Most of us have heard contradictory advice about how to prepare for the first year of law school. While some people may recommend spending your summer memorising the entire Charter and Criminal Code (not my personal recommendation), others urge incoming students to take it easy and unwind. I’ve seen a number of debates on online forums about whether it is even possible to “prepare” for the whirlwind known as 1L. Since I am yet to actually begin 1L, it’s hard for me to accurately answer this question. What I can share with you are some useful things I have done this summer that have helped me feel organised and (somewhat) ready to tackle my first year of law school this upcoming September.
1. Get your finances in order: Figure out when and how to apply for a student line of credit and/or a government student loan in advance. I recommend applying as EARLY ON as possible to ensure that you have received your funding well before the tuition fee payment deadline.
2. Apply as early as you can for bursaries and scholarships: I was pleasantly surprised to learn of the substantial assistance that most law schools offer to their students. The school I will be attending this fall gives away $4.2 million in funding each year to law students.
3. Make a budget for yourself: There are a few pre-made student templates you can find online (I used the college budget template from Mint). Make an Excel document to keep track of living expenses, tuition, student fees, book costs, etc. Some law schools list approximate costs of all these expenses on their websites.
4. Plan AHEAD and visit your new city/campus: Try to get acquainted with your new home early on. As SFU undergrad students, we will all be forced to relocate. Whether you are relocating near or far, figure out good apartment locations, bus routes, commute times, where you’ll buy your groceries, etc. The more you plan ahead, the less overwhelmed you will be come September.
5. Try to get appointments out of the way: During the summer, try your best to get your medical, dental, optometry, and other appointments out of the way.
6. Spend time with family & friends: Even if you’re staying in the same city, when the workload starts to pile up in 1L, you will likely have less and less time to spend with loved ones. Make this clear to them over the summer and try to spend as much time with them as possible!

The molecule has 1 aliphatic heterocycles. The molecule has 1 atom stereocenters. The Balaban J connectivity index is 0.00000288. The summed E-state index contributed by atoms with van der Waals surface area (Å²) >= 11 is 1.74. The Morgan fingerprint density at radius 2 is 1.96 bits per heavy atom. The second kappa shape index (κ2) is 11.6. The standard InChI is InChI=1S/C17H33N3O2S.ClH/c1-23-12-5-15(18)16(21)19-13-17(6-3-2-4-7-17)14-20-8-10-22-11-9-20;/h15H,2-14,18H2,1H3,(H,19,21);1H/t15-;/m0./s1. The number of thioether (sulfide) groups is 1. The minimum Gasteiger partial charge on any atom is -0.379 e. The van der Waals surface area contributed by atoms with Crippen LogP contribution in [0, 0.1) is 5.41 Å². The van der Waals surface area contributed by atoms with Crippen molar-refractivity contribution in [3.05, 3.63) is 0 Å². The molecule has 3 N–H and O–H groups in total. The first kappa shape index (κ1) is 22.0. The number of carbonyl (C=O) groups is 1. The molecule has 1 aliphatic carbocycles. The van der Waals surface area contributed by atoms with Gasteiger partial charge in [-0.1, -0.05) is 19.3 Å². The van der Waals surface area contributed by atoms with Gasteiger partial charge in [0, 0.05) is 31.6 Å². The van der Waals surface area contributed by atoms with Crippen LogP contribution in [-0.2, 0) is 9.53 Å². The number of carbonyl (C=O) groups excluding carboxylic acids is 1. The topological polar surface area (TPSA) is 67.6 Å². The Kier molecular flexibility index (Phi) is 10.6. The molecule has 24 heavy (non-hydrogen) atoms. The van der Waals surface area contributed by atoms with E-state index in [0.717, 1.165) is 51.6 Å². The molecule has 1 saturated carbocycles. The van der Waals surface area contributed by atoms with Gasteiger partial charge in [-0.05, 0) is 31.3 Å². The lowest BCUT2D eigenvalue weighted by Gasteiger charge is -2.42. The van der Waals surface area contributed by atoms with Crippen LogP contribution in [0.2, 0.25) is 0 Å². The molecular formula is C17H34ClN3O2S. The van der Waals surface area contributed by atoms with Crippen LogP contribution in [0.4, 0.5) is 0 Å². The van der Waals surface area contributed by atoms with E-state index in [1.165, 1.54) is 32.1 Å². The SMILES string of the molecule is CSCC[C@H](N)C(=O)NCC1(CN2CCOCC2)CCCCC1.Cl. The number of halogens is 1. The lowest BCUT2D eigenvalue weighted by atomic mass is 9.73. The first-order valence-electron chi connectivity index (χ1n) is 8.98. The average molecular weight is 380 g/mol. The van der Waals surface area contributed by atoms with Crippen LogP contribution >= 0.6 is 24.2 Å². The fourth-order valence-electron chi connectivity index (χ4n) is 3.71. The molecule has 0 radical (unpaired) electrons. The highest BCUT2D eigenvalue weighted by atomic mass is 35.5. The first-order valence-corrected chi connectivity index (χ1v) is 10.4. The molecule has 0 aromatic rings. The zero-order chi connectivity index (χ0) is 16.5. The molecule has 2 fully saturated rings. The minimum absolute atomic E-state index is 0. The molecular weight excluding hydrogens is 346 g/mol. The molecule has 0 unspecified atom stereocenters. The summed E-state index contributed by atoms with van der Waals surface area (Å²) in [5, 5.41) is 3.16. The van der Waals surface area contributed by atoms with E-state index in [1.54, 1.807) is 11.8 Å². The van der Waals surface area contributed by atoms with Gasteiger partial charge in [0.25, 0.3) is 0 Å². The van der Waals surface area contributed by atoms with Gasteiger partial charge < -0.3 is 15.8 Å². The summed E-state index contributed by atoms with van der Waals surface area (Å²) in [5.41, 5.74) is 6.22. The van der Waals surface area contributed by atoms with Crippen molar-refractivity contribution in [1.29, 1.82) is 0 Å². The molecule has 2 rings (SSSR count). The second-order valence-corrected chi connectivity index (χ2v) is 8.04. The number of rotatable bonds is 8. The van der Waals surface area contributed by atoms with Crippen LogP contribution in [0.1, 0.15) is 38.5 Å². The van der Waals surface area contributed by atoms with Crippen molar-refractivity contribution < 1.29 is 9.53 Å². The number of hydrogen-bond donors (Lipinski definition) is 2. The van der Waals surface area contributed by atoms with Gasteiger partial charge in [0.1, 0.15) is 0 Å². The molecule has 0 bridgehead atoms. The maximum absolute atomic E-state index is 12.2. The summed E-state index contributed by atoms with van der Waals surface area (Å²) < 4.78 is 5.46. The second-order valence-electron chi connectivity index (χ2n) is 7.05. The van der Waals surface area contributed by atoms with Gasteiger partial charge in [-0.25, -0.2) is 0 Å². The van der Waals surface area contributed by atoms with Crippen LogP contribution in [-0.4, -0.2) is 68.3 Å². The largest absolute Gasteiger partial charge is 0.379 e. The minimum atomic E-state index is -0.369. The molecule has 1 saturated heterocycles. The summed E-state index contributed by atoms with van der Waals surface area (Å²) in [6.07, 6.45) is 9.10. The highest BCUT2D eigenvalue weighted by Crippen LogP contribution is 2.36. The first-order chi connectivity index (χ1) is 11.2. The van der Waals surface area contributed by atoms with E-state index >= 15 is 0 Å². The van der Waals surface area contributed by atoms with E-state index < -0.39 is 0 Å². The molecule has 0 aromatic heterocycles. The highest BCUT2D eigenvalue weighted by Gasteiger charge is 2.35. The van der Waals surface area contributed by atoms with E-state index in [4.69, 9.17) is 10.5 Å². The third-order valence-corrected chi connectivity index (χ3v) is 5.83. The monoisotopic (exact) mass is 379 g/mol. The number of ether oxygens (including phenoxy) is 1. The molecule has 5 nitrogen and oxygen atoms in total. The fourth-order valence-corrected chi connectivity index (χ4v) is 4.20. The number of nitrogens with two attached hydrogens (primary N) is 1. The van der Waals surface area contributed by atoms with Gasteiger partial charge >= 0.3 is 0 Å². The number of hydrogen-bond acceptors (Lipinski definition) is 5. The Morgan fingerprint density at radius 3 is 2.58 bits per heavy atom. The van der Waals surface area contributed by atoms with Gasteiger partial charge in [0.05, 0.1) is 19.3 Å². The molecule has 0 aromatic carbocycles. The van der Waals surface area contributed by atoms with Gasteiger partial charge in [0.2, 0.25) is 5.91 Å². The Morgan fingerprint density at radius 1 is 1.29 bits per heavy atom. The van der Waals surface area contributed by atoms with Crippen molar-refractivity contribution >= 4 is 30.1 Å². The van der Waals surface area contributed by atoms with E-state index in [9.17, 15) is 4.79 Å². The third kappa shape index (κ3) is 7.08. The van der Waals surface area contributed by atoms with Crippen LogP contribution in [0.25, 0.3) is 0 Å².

7. Try to get in the best physical and mental health of your life: Try to form healthy habits over the summer. Statistics show that 90% of the average law student’s diet is comprised of pizza, beer, and caffeine. Okay, I definitely just made that up, but regardless, don’t be one of those people. Try to plan a realistic workout regimen and plan some healthy, easy meals you can make for yourself throughout the year. I am a firm believer that your physical health has a huge impact on your mental health and well-being. On that note, if you are struggling with your mental health, try and get some help before you begin 1L. It is important to be aware that mental health problems may heighten with the stress that comes with 1L. Arm yourself with the tools you need to manage this beforehand!
8. Read: There are some great books out there that get you “in the mood” for law school. You do not have to read law textbooks or curriculum. In fact, it’s often discouraged. So read that dusty stack of books in the corner of your room that you never got around to reading during undergrad. Here are a few law related titles I have read this summer that I enjoyed and learned from (these differ from actual law school textbooks I mentioned above):
• Getting to Maybe: How to Excel on Law School Exams by Richard Michael Fischl and Jeremy Paul
• One L by Scott Turow
• To Kill a Mockingbird by Harper Lee
• Letters to a Young Lawyer by Alan Dershowitz
• Mindset by Carol Dweck
• The Lincoln Lawyer by Michael Connelly (enjoyed the entire series)
9. Travel if you have the means: If you’re like me and this isn’t an option for you, the great news is that most law schools have excellent exchange programs that will give you the opportunity to travel and study abroad at some point during your J.D.
10. Working is fine, but leave enough downtime for yourself: We all know that the decision to attend law school foots a hefty bill. By all means, work in the summer and save up some money to help cover the seemingly endless law school expenses. But please make it a priority to leave enough time for some well-deserved R&R. Do not shoot yourself in the foot by starting 1L burnout and exhausted from overworking yourself the summer before. Take the necessary steps to set yourself up for success in your first-year!
Best of luck my fellow 0Ls!
Natasha Rambaran was previously a member of the SFU Pre-Law Society and is an incoming J.D. candidate at the Queen’s Faculty of Law in Kingston, Ontario. We wish her the best of luck in her future endeavours.